I didn’t get to look over your system and try it out yet, but I will definitely at some point. My primary interest with a new file system is for another game that is based on ioquake3 (as one of the project leaders of GrangerHub working on Tremulous), so the goals may be different from that of the goals of the ioquake3 project. Although for awhile we have been working to keep backwards compatibility with old servers/clients, we will probably change that requirement (at least with old clients), so we could have less restrictions for a new file system than ioquake3.
But yes, one of the main issues is being able to not be limited in the amount of pk3 files you have downloaded. I have found that many players don’t even know how to get to their homepath to delete excess pk3 files (although if there was a button from the main menu for opening your homepath in a file explorer, that could help a lot), and if you have a development server where you update new pk3 files often, after awhile you have to change the fs_game or many people would crash from just trying to connect.
Other issues are with conflicts, commonly used settings changing with fs_games, and the possibility of the main menu being overridden by a mod in an undesirable way (we did change our file system for the client a bit to use a common fs_game for the configs/screenshots/etc, and force the client to only load our ui and menus on startup so that it can’t be overidden, but in some ways that is a broken approach, like you can’t play back demos nor load mods from the main menu).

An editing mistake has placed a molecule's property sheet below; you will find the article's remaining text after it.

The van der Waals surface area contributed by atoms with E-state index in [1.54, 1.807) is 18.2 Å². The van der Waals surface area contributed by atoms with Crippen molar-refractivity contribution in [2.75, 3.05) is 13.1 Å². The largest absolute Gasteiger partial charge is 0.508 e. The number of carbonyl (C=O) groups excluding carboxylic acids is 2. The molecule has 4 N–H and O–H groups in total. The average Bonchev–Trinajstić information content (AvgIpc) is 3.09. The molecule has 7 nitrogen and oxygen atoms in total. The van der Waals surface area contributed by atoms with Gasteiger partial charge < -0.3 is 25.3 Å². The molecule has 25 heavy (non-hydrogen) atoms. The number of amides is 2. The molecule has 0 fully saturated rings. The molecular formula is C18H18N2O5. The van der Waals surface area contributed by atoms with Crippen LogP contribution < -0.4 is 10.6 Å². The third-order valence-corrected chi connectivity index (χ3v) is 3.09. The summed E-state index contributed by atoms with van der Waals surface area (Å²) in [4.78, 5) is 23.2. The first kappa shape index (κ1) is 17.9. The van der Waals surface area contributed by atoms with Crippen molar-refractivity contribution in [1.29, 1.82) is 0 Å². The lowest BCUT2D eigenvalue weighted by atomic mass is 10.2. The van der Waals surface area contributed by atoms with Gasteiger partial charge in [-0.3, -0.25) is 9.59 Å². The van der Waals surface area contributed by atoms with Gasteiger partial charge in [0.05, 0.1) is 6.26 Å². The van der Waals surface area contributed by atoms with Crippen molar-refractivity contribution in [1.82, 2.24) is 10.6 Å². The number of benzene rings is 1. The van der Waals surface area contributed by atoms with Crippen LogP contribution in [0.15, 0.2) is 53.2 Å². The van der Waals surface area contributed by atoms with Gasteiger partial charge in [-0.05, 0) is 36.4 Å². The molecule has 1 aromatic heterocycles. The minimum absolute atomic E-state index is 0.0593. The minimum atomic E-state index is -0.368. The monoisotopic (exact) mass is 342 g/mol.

It sound like your project might address the above issues. Again, I didn’t get a chance to review your work yet, so I’m in no position to argue one way or another the merits of your project’s design and implementation at this time. It is possible that using your file system may be a beneficial route for our project.
With that said, another important issue is simplicity, and I have been wondering lately if the fs_game concept is just fundamentally flawed making things more complicated than they have to be, and perhaps might not even be necessary for backwards compatibility.
There was a another project that implemented a file system close to what I described in my previous post, although it wasn’t designed to for backwards compatibility (but perhaps could be). The other thing is that that project is licensed GPLv3+, and I don’t think that ioquake3 will upgrade their GPLv2+ license anytime soon. But we will probably upgrade to GPLv3+ for our project at some point, and I was thinking of porting and adapting the FS of that other project. But perhaps there might be some inspiration from that file system for improving your project, and if you implement the same kind of features, you may not have to upgrade your GPLv2+ license (if you don’t want to), provided your code is original and non-derivative.
If you’d like, I can om you information about that other file system.